Browse

You are looking at 1 - 10 of 34,951 items for

  • Refine by Access: All Content x
Clear All
Restricted access

Volume 41 (2024): Issue 3 (Jul 2024)

Restricted access

Volume 34 (2024): Issue 4 (Jul 2024)

Restricted access

Volume 19 (2024): Issue 7 (Jul 2024)

Restricted access

Volume 21 (2024): Issue 7 (Jul 2024)

Restricted access

Volume 38 (2024): Issue 4 (Jul 2024)

Restricted access

Volume 33 (2024): Issue 5 (Jul 2024)

Restricted access

Volume 43 (2024): Issue 3 (Jul 2024)

Restricted access

Intraday Variation of Ankle Dorsiflexion in Short-Track Speed Skaters

Jules Claudel, Émilie Turner, and Julien Clément

Purpose: Optimal ankle dorsiflexion range of motion plays a vital role in attaining the essential crouched posture necessary for excelling in speed skating. The purpose of this study was to determine how the ankle dorsiflexion angle evolves throughout a day of training and to identify the factors that influence this angle. Methods: Thirty short-track speed skaters, from 2 teams, participated in this study. The maximum ankle dorsiflexion angle was obtained in a lunge position facing a wall, using a digital inclinometer. All measures were obtained 3 times per side, 6 times per day, on 2 training days separated by at least a week. We conducted multiple tests to study the impact of repetition, day, side, team level, sex, and moment on the ankle dorsiflexion angle. Results: The 3 times repeated measures and the 2 days of training did not have a significant influence on the results. There was a statistically significant difference between the first time point of the day and the 5 other time points for both ankles. Moreover, the influence of sex and team level was not statistically significant. Conclusions: The results indicate that there are significant changes in ankle dorsiflexion range of motion but only after the first warm-up of the day. Such findings could enable team staff to enhance athletes’ precompetition preparation and tailor ankle mobility training regimens more effectively.

Restricted access

Recommendations for Implementation of Dog Therapy Intervention in the Athletic Training Facility

Rebecca Covach, Lindsey Keenan, and Emily Duckett

Dog therapy is implemented in various healthcare fields because of its unique ability to reduce perceived anxiety and hormonal stress, increase positive patient relationships with practitioners, and assist with demonstrating procedures. However, implementation of dog therapy in a clinical athletic training setting is not frequently discussed in relevant literature. This article outlines recommendations for the use and efficacy of therapy dogs in an athletic training facility, based on data from several studies across various healthcare fields. We provide information regarding best practice recommendations to incorporate therapy dogs into athletic training services, as well as the necessary administrative aspects and safeguards. Athletic trainers can use these recommendations and framework to explore the implementation of dog therapy into clinical practice.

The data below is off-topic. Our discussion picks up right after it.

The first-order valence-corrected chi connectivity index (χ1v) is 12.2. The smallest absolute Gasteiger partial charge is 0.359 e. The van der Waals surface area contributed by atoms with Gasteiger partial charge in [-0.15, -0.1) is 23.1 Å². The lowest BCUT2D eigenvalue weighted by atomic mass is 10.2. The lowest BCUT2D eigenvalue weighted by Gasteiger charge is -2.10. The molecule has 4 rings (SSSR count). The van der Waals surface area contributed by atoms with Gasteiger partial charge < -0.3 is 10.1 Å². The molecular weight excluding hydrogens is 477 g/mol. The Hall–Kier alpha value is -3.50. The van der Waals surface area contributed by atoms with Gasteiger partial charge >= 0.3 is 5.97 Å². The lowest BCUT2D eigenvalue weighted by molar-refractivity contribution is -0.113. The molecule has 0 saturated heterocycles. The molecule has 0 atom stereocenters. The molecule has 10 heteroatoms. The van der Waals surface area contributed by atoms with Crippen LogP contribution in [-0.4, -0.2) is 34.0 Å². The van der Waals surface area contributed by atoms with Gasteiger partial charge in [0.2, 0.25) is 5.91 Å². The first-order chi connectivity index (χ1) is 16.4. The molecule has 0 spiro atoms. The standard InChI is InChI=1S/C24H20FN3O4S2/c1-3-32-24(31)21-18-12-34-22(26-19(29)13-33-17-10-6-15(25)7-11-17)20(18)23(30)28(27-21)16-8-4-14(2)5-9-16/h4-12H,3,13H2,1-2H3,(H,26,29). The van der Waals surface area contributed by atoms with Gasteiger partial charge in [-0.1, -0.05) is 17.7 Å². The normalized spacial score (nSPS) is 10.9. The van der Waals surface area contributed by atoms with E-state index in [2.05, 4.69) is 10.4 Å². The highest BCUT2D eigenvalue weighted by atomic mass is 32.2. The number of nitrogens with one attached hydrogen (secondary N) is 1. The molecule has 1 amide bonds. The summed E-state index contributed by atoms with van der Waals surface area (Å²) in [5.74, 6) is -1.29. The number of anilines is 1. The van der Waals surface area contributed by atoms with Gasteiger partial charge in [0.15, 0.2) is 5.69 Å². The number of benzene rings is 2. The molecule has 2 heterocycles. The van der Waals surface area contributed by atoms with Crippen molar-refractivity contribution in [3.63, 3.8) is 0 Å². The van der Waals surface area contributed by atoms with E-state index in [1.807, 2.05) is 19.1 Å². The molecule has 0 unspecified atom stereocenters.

Restricted access

A Two-Sample Examination of the Relationship Between Trait Emotional Intelligence, Burnout, and Coping Strategies in Athletes

Pia Zajonz, Robert S. Vaughan, and Sylvain Laborde

Competitive sport has the potential to increase chronic stress and, hence, the risk of burnout. The aim of this paper was, first, to examine the relationship between athlete burnout and trait emotional intelligence (TEI) and, second, to look at the mediating role of coping strategies between TEI and athlete burnout. In two samples of athletes (N 1 = 290; N 2 = 144), we conducted correlation analyses linking dimensions of TEI with athlete burnout and found negative correlations. We then tested a structural equation model in the second sample, hypothesizing an indirect link between TEI and athlete burnout via coping strategies. Results showed a mediation effect of emotion-focused to problem-focused coping between TEI and athlete burnout. Avoidance coping showed a positive direct effect on athlete burnout. Further research should investigate effective coping strategies and clarify whether emotional intelligence training may be used to protect athletes from developing burnout.